Author Archives: UCSDNeuro

Launching our new “Spikes in the Classroom” outreach module

We are incredibly excited to announce the addition of a new module to our outreach efforts. When we go into a classroom, we bring plenty of dead brains… rare jarred brains of porpoises and penguins for our “Comparative Anatomy” module and squishy sheep’s brains that students get to touch and hold and inspect (always with […]

Primate Visual Space: The Entorhinal Frontier

Throughout the course of human history, great metaphorical emphasis has been placed on developing an understanding of our “place in the world.”  Although this proverbial construct refers more to a sense of self-efficacy, it underscores the inarguable importance of determining our position as it relates to the environment around us in producing proper behavior.  Research into the neural mechanisms […]

A brave foray into the daunting complexity of the human cortex

Understanding the organization of human cortex has proven to be more difficult than examining that of other animals. For instance, we are more limited in the methods we can use to investigate human cortical networks. Brodmann attempted to classify and name human cerebral cortex by studying the cytoarchitecture of post-mortem brains; his legacy was a […]

Remembering Value: How primates can keep track of the values of many items over the long term

We humans would often prefer not to spend hours deliberating over simple choices, such as what to eat for breakfast or what show to watch in the evening. Neither do we often make choices in food or activity by random guessing. Instead, we typically tend to order food from a restaurant based on what we […]

Decision making and degree of confidence – How confident are you about your choices?

We are making decisions based on our sensation in our daily life. When playing football you may want to throw a ball to the place where fewer opposing players are running. However, sometimes you have to make decisions without full confidence, for example when you can only glance at a group of players running around […]

Retinal Direction Selectivity… Reversed!!!

In a recent paper, “Visual Stimulation Reverses the Directional Preference of Direction-Selective Retinal Ganglion Cells” (2012), the lab of Dr. Marla Feller demonstrated direction reversal of a subgroup of  Direction Selective Ganglion Cells in the mouse retina.  The finding is contrary to the predominant dogma that direction selectivity is endowed by circuity that is hard-wired.  […]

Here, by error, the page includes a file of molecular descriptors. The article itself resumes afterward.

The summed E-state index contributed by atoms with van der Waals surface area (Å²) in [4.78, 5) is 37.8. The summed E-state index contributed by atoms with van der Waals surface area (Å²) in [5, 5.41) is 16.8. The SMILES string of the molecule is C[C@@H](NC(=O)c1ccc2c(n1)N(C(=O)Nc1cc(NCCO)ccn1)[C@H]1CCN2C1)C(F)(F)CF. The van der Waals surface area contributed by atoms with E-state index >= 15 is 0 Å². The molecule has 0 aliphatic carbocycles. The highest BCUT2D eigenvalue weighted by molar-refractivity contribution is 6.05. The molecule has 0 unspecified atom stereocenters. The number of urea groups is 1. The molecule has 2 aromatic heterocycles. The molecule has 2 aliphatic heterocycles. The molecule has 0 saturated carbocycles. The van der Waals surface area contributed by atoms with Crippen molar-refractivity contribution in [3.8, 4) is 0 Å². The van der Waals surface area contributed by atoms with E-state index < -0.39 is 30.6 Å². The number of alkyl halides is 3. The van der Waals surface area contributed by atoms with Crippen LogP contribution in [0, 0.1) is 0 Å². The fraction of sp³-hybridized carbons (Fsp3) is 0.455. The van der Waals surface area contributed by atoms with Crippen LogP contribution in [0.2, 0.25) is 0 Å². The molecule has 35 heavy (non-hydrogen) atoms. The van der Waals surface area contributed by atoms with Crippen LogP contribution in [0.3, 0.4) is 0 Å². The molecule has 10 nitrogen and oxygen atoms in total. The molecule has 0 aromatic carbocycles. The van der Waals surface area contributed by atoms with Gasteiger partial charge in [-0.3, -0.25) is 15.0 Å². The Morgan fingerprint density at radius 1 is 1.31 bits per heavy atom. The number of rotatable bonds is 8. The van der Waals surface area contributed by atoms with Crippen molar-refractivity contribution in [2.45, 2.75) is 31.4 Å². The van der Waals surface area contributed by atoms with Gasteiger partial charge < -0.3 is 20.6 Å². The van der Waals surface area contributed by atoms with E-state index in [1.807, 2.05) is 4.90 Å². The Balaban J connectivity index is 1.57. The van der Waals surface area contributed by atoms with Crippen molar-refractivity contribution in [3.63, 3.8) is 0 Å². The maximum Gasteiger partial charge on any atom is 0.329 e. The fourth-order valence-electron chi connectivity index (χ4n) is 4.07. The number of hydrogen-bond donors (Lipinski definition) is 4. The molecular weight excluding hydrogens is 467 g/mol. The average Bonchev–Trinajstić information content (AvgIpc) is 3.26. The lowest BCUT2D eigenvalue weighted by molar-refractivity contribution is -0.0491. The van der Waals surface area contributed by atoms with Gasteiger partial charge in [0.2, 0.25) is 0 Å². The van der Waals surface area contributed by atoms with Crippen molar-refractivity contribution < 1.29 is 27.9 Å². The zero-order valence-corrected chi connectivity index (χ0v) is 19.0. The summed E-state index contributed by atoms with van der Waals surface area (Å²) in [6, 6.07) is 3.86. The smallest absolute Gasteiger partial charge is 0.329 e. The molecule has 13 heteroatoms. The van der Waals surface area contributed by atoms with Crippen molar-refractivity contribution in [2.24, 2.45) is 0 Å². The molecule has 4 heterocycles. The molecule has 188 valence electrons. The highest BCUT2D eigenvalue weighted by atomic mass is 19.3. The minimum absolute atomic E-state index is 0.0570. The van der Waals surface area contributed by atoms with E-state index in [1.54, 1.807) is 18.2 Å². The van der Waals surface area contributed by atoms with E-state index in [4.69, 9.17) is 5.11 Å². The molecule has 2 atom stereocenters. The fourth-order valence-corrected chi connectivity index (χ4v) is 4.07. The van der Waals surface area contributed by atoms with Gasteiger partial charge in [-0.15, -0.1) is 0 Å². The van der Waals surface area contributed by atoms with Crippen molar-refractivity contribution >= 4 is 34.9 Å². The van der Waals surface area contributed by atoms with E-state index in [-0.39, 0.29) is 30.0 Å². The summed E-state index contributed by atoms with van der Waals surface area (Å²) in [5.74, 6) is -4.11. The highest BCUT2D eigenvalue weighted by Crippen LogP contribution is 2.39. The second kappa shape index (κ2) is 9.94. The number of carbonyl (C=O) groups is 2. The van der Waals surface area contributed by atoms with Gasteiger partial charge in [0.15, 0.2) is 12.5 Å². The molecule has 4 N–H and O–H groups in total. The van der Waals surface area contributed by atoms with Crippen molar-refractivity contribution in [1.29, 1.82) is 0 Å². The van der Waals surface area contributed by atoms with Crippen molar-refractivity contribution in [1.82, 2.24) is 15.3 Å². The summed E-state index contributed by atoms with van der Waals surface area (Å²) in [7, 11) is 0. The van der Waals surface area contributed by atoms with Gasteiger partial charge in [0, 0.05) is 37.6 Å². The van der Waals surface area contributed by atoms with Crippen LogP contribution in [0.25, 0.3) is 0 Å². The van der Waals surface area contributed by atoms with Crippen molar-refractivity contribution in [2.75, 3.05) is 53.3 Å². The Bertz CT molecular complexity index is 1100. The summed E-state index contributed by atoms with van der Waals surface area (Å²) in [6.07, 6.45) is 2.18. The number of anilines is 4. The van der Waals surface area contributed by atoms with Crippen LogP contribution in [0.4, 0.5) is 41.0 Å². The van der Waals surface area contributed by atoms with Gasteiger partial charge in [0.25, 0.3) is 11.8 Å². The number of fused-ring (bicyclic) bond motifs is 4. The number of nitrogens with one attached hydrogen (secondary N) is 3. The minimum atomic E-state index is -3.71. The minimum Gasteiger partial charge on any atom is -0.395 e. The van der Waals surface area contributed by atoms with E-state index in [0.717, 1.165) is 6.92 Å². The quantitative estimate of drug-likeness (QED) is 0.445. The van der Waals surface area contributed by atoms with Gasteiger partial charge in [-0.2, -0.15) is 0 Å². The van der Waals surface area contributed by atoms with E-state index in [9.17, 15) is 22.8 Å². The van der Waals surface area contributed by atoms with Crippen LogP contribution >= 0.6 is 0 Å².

Hungry? Why wait?* Intermittent fasting improves functional recovery after spinal cord injury.

Spinal cord injury (SCI), while typically anatomically incomplete, often results in the dramatic loss of sensory and motor function with limited recovery. Dr. Wolfram Tetzlaff, the Associate Director of the International Collaboration On Repair Discoveries (ICORD) and professor in the Departments of Zoology and Surgery at the University of British Columbia, investigated the efficacy of […]

We are all connected: Major insights are emerging from human connectomes

David Van Essen is from Washington University where he is an Edison Professor of Neurobiology and Department Head of Anatomy and Neurobiology.  He is also a principle investigator of the Human Connectome Project (HCP), a project designed to map the human connectome as accurately as possible in a large number of normal adults and make […]

It’s too hot, get me out of here!

The ability to achieve homeostasis in the face of varying environmental conditions is vitally important to the survival of an organism. A critical aspect of homeostasis is maintaining a temperature suitable for cellular processes. Using the model C. elegans, the Sengupta lab examined the neural circuits underlying their major thermoregulation strategy, negative thermotaxis (moving away […]

Gene Networks Regulating Cortical Neuron Fate

The generation of neuronal diversity ultimately determines the architecture and complexity of the brain. Birthdate and place are key factors contributing to the fate of a neuron, however those two factors alone are not sufficient to predict exactly how neurons differentiate with markedly different projections, connectivity, morphology, electrophysiology, and genetic expressions. In some instances during […]